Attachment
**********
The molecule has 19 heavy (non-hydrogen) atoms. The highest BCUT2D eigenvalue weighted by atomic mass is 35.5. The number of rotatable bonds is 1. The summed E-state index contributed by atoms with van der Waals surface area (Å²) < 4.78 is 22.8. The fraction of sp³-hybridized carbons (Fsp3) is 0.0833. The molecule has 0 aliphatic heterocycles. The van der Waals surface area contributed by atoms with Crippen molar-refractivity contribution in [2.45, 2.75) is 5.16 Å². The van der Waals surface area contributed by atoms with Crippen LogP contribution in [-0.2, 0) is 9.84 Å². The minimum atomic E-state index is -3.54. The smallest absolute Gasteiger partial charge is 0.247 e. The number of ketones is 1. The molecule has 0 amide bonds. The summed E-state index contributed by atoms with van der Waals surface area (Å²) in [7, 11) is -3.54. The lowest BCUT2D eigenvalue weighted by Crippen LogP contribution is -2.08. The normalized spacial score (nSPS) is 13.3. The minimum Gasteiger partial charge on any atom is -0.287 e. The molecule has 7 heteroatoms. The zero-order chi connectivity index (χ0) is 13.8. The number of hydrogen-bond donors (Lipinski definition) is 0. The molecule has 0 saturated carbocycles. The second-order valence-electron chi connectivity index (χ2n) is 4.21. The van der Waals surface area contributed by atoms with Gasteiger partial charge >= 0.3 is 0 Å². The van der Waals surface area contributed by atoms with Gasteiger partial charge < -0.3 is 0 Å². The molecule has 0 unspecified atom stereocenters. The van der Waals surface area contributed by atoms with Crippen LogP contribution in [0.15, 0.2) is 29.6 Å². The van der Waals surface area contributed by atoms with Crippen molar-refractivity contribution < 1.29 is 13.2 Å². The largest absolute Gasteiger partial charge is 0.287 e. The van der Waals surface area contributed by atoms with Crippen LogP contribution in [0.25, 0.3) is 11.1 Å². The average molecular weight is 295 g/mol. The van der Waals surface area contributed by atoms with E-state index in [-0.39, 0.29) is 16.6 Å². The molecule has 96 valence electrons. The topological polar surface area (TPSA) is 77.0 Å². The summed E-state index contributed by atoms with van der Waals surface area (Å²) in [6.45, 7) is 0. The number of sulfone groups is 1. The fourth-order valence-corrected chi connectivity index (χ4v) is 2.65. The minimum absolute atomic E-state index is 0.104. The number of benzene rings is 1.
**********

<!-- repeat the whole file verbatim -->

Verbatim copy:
The molecule has 19 heavy (non-hydrogen) atoms. The highest BCUT2D eigenvalue weighted by atomic mass is 35.5. The number of rotatable bonds is 1. The summed E-state index contributed by atoms with van der Waals surface area (Å²) < 4.78 is 22.8. The fraction of sp³-hybridized carbons (Fsp3) is 0.0833. The molecule has 0 aliphatic heterocycles. The van der Waals surface area contributed by atoms with Crippen molar-refractivity contribution in [2.45, 2.75) is 5.16 Å². The van der Waals surface area contributed by atoms with Crippen LogP contribution in [-0.2, 0) is 9.84 Å². The minimum atomic E-state index is -3.54. The smallest absolute Gasteiger partial charge is 0.247 e. The number of ketones is 1. The molecule has 0 amide bonds. The summed E-state index contributed by atoms with van der Waals surface area (Å²) in [7, 11) is -3.54. The lowest BCUT2D eigenvalue weighted by Crippen LogP contribution is -2.08. The normalized spacial score (nSPS) is 13.3. The minimum Gasteiger partial charge on any atom is -0.287 e. The molecule has 7 heteroatoms. The zero-order chi connectivity index (χ0) is 13.8. The number of hydrogen-bond donors (Lipinski definition) is 0. The molecule has 0 saturated carbocycles. The second-order valence-electron chi connectivity index (χ2n) is 4.21. The van der Waals surface area contributed by atoms with Gasteiger partial charge >= 0.3 is 0 Å². The van der Waals surface area contributed by atoms with Gasteiger partial charge < -0.3 is 0 Å². The molecule has 0 unspecified atom stereocenters. The van der Waals surface area contributed by atoms with Crippen LogP contribution in [0.15, 0.2) is 29.6 Å². The van der Waals surface area contributed by atoms with Crippen molar-refractivity contribution < 1.29 is 13.2 Å². The largest absolute Gasteiger partial charge is 0.287 e. The van der Waals surface area contributed by atoms with Crippen LogP contribution in [0.25, 0.3) is 11.1 Å². The average molecular weight is 295 g/mol. The van der Waals surface area contributed by atoms with E-state index in [-0.39, 0.29) is 16.6 Å². The molecule has 96 valence electrons. The topological polar surface area (TPSA) is 77.0 Å². The summed E-state index contributed by atoms with van der Waals surface area (Å²) in [6.45, 7) is 0. The number of sulfone groups is 1. The fourth-order valence-corrected chi connectivity index (χ4v) is 2.65. The minimum absolute atomic E-state index is 0.104. The number of benzene rings is 1.